TAMPA, Fla. — Over the last year, the pandemic has taken a toll on students physically, academically and socially. A new poll shows there’s still widespread concern about kids falling behind in school.
Divya Chauksey has two children in eLearning, and she’s seen the challenges firsthand since the beginning.
“They’re doing okay, I would say. Not too bad,” said Chauksey. “My main concern is their social life and the practical things they will learn in school.”
A new poll from the University of Chicago Harris School of Public Policy and the Associated Press-NORC Center for Public Affairs Research found 69 percent of parents are at least somewhat concerned their kids will face setbacks in school because of the pandemic, including more than 40 percent who say they’re very or extremely worried.
However, polling shows concern has gone down since last July.
“I've never seen it like this. Email after email from parents and students about how difficult it is mentally,” said Octavio Hernandez, a teacher in Polk County. “Even the kids that are staying at home, parents that are afraid, the kids don’t leave the house, and then we’re expecting them to be in a computer, and then for relaxing, what do they do? Homework. They don’t even have a normal life.”
Hernandez says this has been the most difficult year in school by far. He even sees the challenges with his own son in school.
“Even for him, it’s very difficult when you go to school and you don’t get to see people, the interaction is not the same, and then, of course, the teachers, the interaction is not going to be the same either because they’re also stressed and they’re worried about the pandemic,” said Hernandez.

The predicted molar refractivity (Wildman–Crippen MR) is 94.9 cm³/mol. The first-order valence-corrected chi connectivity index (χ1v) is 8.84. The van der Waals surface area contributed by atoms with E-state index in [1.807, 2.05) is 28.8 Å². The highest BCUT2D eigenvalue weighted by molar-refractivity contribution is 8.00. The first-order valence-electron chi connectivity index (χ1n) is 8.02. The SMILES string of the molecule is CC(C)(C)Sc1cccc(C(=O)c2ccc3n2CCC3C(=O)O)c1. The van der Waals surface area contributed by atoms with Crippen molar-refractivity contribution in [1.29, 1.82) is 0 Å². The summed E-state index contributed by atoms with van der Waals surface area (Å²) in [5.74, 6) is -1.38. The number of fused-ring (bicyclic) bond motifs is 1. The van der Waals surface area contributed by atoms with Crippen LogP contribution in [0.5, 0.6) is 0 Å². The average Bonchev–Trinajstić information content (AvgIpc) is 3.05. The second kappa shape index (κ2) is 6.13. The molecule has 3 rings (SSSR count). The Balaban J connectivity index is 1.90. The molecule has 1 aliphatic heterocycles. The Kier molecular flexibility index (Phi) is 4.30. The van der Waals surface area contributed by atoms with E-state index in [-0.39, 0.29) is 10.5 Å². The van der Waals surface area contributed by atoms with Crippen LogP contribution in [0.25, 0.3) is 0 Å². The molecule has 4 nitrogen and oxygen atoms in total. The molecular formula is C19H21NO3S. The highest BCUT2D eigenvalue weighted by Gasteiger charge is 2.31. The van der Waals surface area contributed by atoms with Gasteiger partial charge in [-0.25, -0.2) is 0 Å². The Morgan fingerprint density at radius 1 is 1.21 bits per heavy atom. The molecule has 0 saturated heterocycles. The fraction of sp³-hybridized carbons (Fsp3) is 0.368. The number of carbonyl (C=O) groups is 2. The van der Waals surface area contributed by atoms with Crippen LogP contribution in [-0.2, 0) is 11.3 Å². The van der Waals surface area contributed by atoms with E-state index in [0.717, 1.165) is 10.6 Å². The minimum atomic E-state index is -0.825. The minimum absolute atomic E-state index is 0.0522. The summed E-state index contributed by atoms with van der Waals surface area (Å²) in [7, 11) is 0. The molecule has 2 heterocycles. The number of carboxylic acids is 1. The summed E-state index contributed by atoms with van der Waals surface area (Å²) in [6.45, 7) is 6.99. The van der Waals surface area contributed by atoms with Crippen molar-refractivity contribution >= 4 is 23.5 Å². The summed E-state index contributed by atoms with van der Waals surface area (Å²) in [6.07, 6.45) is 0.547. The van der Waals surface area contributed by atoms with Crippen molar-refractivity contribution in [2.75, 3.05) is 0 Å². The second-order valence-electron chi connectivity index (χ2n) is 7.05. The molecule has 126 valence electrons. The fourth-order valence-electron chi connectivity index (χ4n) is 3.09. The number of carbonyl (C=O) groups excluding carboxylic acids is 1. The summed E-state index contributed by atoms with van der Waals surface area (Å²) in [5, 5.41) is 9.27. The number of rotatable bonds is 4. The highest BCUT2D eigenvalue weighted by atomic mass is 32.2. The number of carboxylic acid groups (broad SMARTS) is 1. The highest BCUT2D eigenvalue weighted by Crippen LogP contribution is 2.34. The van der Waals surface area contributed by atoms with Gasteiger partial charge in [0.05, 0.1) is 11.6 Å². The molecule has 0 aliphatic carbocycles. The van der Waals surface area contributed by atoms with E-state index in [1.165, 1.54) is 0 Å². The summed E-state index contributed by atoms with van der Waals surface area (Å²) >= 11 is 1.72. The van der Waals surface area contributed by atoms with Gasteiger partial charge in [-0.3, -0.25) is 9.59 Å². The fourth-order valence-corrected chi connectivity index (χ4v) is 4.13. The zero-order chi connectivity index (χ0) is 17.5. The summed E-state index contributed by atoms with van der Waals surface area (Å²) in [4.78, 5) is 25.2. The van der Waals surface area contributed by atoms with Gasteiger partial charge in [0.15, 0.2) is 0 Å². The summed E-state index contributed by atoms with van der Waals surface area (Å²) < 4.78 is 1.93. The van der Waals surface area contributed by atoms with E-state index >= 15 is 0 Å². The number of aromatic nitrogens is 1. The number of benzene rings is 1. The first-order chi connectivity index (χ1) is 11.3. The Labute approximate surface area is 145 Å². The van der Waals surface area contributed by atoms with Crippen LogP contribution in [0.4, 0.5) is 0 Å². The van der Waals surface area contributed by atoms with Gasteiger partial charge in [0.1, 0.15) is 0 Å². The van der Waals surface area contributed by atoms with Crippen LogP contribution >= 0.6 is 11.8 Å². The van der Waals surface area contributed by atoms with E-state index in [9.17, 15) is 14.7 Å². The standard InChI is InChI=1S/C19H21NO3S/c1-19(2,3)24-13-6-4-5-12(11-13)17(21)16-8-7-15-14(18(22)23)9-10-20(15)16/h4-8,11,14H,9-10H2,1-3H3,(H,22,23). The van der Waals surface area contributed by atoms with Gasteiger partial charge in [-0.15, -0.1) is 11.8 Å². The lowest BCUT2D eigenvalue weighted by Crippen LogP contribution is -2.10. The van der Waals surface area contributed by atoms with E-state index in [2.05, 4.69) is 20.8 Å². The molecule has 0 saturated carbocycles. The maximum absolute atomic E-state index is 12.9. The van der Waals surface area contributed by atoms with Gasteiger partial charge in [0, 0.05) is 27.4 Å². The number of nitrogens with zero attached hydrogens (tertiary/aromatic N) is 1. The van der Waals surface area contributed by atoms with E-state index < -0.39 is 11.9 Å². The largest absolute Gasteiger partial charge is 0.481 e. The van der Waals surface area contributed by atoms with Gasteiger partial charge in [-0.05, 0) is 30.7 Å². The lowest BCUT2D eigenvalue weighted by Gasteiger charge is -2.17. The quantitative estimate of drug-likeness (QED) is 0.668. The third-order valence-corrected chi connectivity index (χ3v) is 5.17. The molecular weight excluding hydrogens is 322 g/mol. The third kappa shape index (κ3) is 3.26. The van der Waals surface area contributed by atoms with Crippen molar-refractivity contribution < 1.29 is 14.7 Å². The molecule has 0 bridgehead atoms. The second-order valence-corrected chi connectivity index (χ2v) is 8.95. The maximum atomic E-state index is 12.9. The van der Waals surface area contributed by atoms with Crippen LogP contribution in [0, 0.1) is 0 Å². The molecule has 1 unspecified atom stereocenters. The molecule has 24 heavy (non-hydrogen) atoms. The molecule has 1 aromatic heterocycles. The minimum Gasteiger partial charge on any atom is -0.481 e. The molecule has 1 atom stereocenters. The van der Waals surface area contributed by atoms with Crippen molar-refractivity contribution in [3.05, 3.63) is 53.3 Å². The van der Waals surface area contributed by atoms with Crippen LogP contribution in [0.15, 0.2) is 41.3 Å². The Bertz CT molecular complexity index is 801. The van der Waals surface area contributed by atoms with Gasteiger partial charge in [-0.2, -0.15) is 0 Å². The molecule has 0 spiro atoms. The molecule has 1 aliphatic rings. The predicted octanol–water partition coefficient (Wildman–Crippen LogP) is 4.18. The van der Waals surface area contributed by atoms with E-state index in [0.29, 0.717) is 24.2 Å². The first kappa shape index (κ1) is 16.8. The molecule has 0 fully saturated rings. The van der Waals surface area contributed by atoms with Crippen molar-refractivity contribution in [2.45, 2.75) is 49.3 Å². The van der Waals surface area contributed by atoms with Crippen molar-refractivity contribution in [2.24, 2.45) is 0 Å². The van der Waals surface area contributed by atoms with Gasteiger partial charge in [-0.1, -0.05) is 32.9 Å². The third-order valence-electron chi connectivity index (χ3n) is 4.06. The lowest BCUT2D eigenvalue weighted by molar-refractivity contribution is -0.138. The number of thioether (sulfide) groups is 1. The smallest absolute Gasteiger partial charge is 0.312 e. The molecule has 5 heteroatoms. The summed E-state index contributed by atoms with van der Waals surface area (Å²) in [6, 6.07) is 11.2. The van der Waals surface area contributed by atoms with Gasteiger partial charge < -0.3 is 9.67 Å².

While many parents may often push their kids to be high-achievers and top of their class, Hernandez suggests during this difficult time to take a step back and try not to push kids too hard. He suggests if your student needs help to find a friend in the same class they can work with so they can support each other.
“Usually that support helps them tremendously. That’s always been my go-to when it comes to tutoring because after a while a parent or a teacher talking, all the students hear is, 'Yap, yap, yap, yap,'” said Hernandez.
The poll also found concerns go beyond the books, with most parents also worrying at least some that their children will fall behind socially and lose access to school sports and other activities.
Chauksey thinks things are getting better and people may need to continue to be patient.
“We just need to be patient. I think just go with the flow, and try to interact with your close community, and just live it,” said Chauksey.